Star Wars: The Clone Wars
If there’s one positive thing that can be said about George Lucas, it’s that he has managed to change the face of both film-making and the way we watch (particularly, listen to) movies. He’s at the forefront of the digital revolution of movie production and is constantly pushing forth in new directions when it comes to the technology behind every aspect of cinematic presentation.
It can also be argued that Lucas stands alongside Gene Roddenberry, in that he has bought to the world a broad, cohesive, science-fiction universe that has entertained millions for decades. Sadly though, it seems that, much like Roddenberry’s Star Trek Universe, Lucas’ creation is running dry, as the latest dip into the well — STAR WARS: THE CLONE WARS — appears to reveal.
My frustration at what a complete mess the prequel trilogy made of the Star Wars saga aside, The Clone Wars does absolutely nothing to develop the characters of Obi-Wan Kenobi, Anakin Skywalker, or any other familiar face from the Star Wars universe, any further than what we already know. In fact, Anakin’s development seems to take several steps backwards as we’re asked to see this character — who by this point is well on the destructive path which sees him turn to the dark-side — as the hero. Even the development of the new character of Ahsoka Tano is thin and superficial at best.
Taking place during the three year gap between the events of Star Wars Episode II: Attack of the Clones and Star Wars Episode III: Revenge of the Sith, The Clone Wars picks up with Kenobi and Skywalker as they continue to battle the massive CIS droid army. But when the son of Jabba the Hutt is kidnapped, an opportunity to curry favour with Hutt clan is seized upon by the Jedi council. Yoda dispatches Ahsoka Tano, a young Padawan, with orders that Kenobi and Skywalker must attempt to find and rescue the young Hutt and return him safely to Jabba’s palace on Tatooine.
There was a huge opportunity with the development of this feature, and the series which will follow on from it, to introduce a whole new cast of characters and tell new stories. Stories that don’t feel shoehorned in-between the movies that we’ve already seen, and ones that don’t continue to convolute the existing story. Personally, I was hoping that this film would hand off to a new group of rebels. Characters whose adventures we know nothing about, characters who play a part in the Star Wars universe, from time to time come into contact with established characters or events, but whose fate is unknown to us.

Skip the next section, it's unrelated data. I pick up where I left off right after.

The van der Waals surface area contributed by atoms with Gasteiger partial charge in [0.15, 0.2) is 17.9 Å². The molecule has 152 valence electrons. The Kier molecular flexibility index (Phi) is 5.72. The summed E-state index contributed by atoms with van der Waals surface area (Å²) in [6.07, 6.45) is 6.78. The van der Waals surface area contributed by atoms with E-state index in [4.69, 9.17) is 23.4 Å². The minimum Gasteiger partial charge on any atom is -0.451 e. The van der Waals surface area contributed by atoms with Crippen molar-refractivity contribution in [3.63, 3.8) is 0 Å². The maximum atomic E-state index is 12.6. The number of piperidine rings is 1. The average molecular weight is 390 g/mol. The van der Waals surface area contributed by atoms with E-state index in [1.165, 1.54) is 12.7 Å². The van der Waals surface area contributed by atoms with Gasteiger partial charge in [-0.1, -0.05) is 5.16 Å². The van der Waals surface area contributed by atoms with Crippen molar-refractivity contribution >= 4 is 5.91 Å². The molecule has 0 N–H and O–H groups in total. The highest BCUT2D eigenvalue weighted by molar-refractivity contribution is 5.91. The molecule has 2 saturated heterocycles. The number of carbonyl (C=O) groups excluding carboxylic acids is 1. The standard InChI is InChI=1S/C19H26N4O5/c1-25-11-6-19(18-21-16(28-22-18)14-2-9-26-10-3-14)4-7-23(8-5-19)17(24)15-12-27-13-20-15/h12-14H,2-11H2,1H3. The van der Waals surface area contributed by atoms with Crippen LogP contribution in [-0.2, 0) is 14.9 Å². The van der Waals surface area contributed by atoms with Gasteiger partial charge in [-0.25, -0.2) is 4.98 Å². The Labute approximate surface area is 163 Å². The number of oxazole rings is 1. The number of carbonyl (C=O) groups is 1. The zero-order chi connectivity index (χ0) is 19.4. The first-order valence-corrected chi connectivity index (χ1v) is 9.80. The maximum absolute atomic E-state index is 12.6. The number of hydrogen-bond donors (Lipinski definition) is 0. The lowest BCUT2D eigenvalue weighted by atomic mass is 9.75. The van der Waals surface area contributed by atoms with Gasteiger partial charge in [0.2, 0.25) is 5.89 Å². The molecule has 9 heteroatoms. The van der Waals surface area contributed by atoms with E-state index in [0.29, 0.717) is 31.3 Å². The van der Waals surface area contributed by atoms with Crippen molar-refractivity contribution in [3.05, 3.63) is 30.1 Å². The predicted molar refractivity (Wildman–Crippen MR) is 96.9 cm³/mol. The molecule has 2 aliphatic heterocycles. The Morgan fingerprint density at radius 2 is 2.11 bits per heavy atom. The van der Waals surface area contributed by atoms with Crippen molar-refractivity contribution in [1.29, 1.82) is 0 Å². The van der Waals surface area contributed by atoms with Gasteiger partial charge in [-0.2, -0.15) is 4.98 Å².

Granted, The Clone Wars is action packed. In actuality, it’s all action and very little of anything else. But it’s hollow. There’s very little drama or suspense to be had here because we DO know the fate of these characters! What’s the point in action if you’re not unsure if the hero (or villain) will survive or not. We know what becomes of Anakin and Kenobi… So, we know that when they lob themselves into the midst of an army of droids, or their ship is under attack and they’re forced to crash land, or when they make a death defying leap from an escarpment, that they’re going to be just fine.
What is painful though, are the attempts at comedy. Once again lame, slap-stick humour is used, inappropriately, to lighten intense action sequences. The problem is that these childish attempts (as with the prequels… and Return of the Jedi) is that they have no place alongside the violence of the action sequences. What’s more you’ll be begging for the return of Jar Jar after just a couple of moments of comedy stylings from the battle droids.
So then… what’s the point of this feature? What reasons did The Clone Wars give me for having any interest in the soon to come series? Well, none.
I really liked the stylised look that Lucas Film has used for the characters in The Clone Wars. I thought that it may be somewhat distracting, but having seen it now, I’m convinced that had an attempt at ultra-realisum been undertaken it would have been far more off-putting. As it was, the look of this feature is probably the one aspect of it that i came away wanting more of.
Who am I kidding, I’m going to watch the series as soon as it starts, because I can’t stop myself. Lucas introduced us to the Star Wars Saga back in the 70’s, and he did it with A New Hope. As much as I hate what has become of the universe that I spent much of my childhood pretending to be a part of, hope is the one thing that will keep me going back… I just HOPE the series is better than the movie.